Female exposure to phenols and phthalates and time to pregnancy: the Maternal-Infant Research on Environmental

Elevated TCS exposure may be associated with diminished fecundity. BPA and phthalates showed no negative impact; on the contrary, some phthalates might be associated with a shorter time to pregnancy. A major limitation of the study was that only one measurement of exposure was available for each woman after conception. Further research is necessary to test these findings.

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Authors

Maria P. Vélez, Tye E. Arbuckle, William D. Fraser

Vol. 103, Issue 4, p1011–1020.e2

Abstract

Objective:

To assess the potential effect of bisphenol A (BPA), triclosan (TCS), and phthalates on women's fecundity, as measured by time to pregnancy (TTP).

Design:

Pregnancy-based retrospective TTP study.

Setting:

Not applicable.

Patient(s):

A total of 2,001 women during the first trimester of pregnancy recruited between 2008 and 2011 (the Maternal-Infant Research on Environmental Chemicals (MIREC) Study), with 1,742 women included in the BPA analysis, 1,699 in the TCS analysis, and 1,597 in the phthalates analysis.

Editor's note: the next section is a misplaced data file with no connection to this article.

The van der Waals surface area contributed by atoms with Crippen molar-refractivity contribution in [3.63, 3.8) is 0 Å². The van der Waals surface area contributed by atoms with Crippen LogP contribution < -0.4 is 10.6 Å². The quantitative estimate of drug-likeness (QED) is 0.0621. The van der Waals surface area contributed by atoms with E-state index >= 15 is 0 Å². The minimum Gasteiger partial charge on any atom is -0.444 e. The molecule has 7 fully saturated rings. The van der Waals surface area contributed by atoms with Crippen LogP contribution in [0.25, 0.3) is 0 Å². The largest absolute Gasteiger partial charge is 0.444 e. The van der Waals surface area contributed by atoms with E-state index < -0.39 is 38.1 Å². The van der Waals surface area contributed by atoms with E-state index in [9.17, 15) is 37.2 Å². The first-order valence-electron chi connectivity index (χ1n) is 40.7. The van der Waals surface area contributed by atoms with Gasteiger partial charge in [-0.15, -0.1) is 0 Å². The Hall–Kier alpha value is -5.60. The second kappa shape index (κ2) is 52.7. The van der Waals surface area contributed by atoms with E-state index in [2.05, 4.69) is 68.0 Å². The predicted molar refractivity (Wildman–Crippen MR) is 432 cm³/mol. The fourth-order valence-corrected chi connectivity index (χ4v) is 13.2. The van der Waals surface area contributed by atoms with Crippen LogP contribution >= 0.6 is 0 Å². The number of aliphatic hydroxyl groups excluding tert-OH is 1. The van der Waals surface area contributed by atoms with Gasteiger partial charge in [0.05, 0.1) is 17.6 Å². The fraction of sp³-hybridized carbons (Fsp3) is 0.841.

Intervention(s):

None.

Main Outcome Measure(s):

Fecundability odds ratios (FORs) estimated using the Cox model modified for discrete time data.

Result(s):

The BPA concentrations were not statistically significantly associated with diminished fecundity either in crude or adjusted models. Women in the highest quartile of TCS (>72 ng/mL) had evidence of decreased fecundity (FOR 0.84; 95% confidence interval, 0.72–0.97) compared with the three lower quartiles as the reference group. Exposure to phthalates was suggestive of a shorter TTP, as indicated by FORs greater than 1, although the 95% confidence interval always included 1.

Conclusion(s):

Elevated TCS exposure may be associated with diminished fecundity. BPA and phthalates showed no negative impact; on the contrary, some phthalates might be associated with a shorter time to pregnancy. A major limitation of the study was that only one measurement of exposure was available for each woman after conception. Further research is necessary to test these findings.

Read the full text at: http://www.fertstert.org/article/S0015-0282(15)00040-0/fulltext


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Fertility and Sterility® is an international journal for obstetricians, gynecologists, reproductive endocrinologists, urologists, basic scientists and others who treat and investigate problems of infertility and human reproductive disorders. The journal publishes juried original scientific articles in clinical and laboratory research relevant to reproductive endocrinology, urology, andrology, physiology, immunology, genetics, contraception, and menopause. Fertility and Sterility® encourages and supports meaningful basic and clinical research, and facilitates and promotes excellence in professional education, in the field of reproductive medicine.

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